Who Should Win: Promising Young Woman

Sure, there’s a little bit of Scorsesian mimicry here with this female-fronted play on Taxi Driver. Both films center around a socially awkward loner who feels it’s their duty to show people the error of their ways. And both films’ heroes undergo dramatic wardrobe and hairstyle changes leading into their final acts. Plenty of people have also drawn comparisons between Promising Young Woman and 2005’s Hard Candy, directed by David Slade, about a teenager who lures predators online only to... well, do very bad stuff to them. But Emerald Fennell’s debut feature film deserves props for carving out its own style while approaching the sensitive subject of sexual assault and suicide with the shifting tones that it does. Yes, it’s dark and gritty, but it’s also bright, funny and endearing. It deftly blends genres like horror and romantic comedy in a way that has a lot more depth than the predecessors it borrows from. Of all the nominees, this one sticks with you the most and has the most unique style.

Honorable Mention: Sound of Metal

On its surface, people probably thought they knew everything they needed to know about this film just from watching the trailer: “Metal drummer loses his hearing and struggles to adapt to his new life.” While that’s certainly the driving plot, where this film truly shines is in the moments that unfold throughout its two-hour run-time. Riz Ahmed shows incredible range as Ruben, a young man who loses his hearing abruptly and has to give up his passion as a musician. But Sound of Metal is also a loving look into the companionship that disabled individuals find within their community, and we’re heartbroken right along with them when we watch Ruben throw thousands of dollars at a procedure we all know won’t truly make him happy or give him his old life back. It’s in these harsh, real moments that this film finds its true thematic legs, not in the surface struggles we think we’re in for when we plop down to watch this film.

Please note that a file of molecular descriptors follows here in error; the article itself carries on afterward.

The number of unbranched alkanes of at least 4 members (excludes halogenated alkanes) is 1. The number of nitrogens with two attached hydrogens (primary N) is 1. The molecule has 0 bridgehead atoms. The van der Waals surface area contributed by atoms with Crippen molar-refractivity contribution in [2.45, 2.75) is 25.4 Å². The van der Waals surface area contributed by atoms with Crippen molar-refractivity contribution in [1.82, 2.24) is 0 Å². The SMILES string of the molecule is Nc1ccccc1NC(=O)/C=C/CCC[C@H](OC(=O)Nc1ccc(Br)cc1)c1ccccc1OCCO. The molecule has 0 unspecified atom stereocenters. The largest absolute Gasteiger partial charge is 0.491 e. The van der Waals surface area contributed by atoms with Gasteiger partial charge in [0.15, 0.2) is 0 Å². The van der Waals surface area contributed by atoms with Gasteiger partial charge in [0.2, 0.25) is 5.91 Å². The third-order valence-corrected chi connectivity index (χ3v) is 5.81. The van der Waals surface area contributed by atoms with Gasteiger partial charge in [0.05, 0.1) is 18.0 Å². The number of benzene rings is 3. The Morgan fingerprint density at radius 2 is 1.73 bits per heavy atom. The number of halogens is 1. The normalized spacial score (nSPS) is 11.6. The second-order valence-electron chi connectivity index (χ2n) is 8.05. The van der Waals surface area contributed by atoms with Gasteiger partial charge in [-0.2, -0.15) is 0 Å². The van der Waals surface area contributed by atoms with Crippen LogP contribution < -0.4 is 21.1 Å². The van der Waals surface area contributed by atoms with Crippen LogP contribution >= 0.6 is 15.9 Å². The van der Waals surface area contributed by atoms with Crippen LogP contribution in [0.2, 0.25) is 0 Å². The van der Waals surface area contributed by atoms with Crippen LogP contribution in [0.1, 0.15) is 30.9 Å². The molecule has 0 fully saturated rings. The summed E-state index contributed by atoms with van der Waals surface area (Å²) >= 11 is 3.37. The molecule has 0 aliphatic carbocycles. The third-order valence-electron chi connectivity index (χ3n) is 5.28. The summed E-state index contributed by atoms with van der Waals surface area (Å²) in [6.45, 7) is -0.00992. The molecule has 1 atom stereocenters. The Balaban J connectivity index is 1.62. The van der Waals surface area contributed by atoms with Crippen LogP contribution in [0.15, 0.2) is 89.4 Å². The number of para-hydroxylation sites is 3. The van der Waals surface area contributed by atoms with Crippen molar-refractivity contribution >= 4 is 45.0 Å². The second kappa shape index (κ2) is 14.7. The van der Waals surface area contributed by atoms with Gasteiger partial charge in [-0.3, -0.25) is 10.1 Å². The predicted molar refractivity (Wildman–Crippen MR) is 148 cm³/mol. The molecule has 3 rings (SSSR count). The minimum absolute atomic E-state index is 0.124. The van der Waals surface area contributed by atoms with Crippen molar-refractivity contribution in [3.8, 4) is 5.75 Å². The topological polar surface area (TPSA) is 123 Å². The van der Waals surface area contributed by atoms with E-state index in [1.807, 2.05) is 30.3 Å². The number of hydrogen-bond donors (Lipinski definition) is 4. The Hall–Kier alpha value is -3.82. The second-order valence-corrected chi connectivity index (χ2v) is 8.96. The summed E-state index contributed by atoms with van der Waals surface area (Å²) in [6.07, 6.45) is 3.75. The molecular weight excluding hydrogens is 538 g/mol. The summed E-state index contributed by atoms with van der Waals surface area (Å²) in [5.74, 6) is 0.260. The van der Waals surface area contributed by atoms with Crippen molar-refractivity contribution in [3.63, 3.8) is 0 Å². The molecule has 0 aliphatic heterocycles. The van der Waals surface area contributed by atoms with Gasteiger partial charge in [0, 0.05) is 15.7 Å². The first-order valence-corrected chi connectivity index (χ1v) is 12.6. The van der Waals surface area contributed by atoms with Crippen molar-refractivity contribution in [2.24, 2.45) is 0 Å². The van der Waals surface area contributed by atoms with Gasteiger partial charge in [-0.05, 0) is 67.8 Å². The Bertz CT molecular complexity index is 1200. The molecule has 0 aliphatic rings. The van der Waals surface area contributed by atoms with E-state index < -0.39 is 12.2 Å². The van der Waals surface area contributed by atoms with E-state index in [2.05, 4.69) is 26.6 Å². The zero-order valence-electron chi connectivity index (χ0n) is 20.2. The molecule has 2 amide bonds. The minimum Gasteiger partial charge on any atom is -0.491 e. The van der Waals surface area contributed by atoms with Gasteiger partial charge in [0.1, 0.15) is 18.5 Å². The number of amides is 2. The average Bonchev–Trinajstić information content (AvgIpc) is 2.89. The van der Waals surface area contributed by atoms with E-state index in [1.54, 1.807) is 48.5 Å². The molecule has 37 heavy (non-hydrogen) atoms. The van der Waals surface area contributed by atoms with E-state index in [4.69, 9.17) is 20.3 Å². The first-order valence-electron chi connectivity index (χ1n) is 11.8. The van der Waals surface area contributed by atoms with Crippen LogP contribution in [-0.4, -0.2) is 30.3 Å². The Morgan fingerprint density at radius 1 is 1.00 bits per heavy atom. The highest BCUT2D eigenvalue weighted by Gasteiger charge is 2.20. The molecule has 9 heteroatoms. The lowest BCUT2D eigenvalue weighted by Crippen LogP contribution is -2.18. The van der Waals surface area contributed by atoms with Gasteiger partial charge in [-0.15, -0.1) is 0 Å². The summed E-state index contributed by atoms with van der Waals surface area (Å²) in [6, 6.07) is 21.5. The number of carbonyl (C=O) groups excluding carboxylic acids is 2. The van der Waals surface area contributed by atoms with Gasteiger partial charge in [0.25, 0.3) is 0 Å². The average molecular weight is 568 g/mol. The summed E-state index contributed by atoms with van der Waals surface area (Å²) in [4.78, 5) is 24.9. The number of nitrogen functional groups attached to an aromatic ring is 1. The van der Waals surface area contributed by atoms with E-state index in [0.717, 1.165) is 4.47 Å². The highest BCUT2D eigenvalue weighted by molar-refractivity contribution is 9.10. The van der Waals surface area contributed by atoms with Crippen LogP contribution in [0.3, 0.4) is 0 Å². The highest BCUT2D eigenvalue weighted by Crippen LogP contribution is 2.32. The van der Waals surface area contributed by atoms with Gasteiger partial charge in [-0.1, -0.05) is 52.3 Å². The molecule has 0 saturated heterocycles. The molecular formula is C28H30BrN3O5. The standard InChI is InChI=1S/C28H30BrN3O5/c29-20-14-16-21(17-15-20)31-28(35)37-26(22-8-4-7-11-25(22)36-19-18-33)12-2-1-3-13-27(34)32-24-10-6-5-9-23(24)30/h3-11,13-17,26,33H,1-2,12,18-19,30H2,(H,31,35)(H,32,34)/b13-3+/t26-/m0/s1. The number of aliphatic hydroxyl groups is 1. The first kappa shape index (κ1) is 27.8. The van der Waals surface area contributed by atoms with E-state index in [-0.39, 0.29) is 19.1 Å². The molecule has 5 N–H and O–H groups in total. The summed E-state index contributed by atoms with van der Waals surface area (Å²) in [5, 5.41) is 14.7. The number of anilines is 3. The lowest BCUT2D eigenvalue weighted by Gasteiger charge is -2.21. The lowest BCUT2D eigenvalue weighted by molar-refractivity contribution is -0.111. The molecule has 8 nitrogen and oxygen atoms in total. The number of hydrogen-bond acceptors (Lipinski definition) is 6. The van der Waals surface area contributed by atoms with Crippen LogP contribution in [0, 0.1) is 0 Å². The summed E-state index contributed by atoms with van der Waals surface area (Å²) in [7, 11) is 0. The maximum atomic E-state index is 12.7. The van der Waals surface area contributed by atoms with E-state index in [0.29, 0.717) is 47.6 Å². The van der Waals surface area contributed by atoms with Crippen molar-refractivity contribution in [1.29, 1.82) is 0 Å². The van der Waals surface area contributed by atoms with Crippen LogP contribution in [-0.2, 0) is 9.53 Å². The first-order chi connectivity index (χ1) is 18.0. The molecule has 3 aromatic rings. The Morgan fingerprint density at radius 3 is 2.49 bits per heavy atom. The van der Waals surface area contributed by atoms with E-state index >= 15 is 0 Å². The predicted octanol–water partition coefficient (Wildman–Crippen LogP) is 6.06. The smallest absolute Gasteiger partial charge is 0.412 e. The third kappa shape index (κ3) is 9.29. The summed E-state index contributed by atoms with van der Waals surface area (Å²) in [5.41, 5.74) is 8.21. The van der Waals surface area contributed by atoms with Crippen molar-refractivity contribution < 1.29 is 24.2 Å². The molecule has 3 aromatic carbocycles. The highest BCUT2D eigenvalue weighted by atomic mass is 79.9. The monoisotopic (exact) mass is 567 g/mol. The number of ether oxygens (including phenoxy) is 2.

Best Director

Chloe Zhao - Nomadland

Emerald Fennell - Promising Young Woman

David Fincher - Mank

Thomas Vinterburg - Another Round

Lee Isaac Chung - Minari

Who Will Win: Chloe Zhao

Again, she’s got all the momentum, especially with key wins at the Golden Globes and Satellite awards. This category is pretty much seen as locked up in Zhao’s favor, not that she isn’t deserving! Zhao’s film shows humans in the wee hours of the morning and the cold hours of night, and her eye for lighting and framing make these moments really stick with us. From its light-dark contrasts to open vistas and cramped quarters, this film is all about juxtaposition, and Zhao’s artistry behind the camera is a big reason why it works so well.

Who Should Win: Emerald Fennell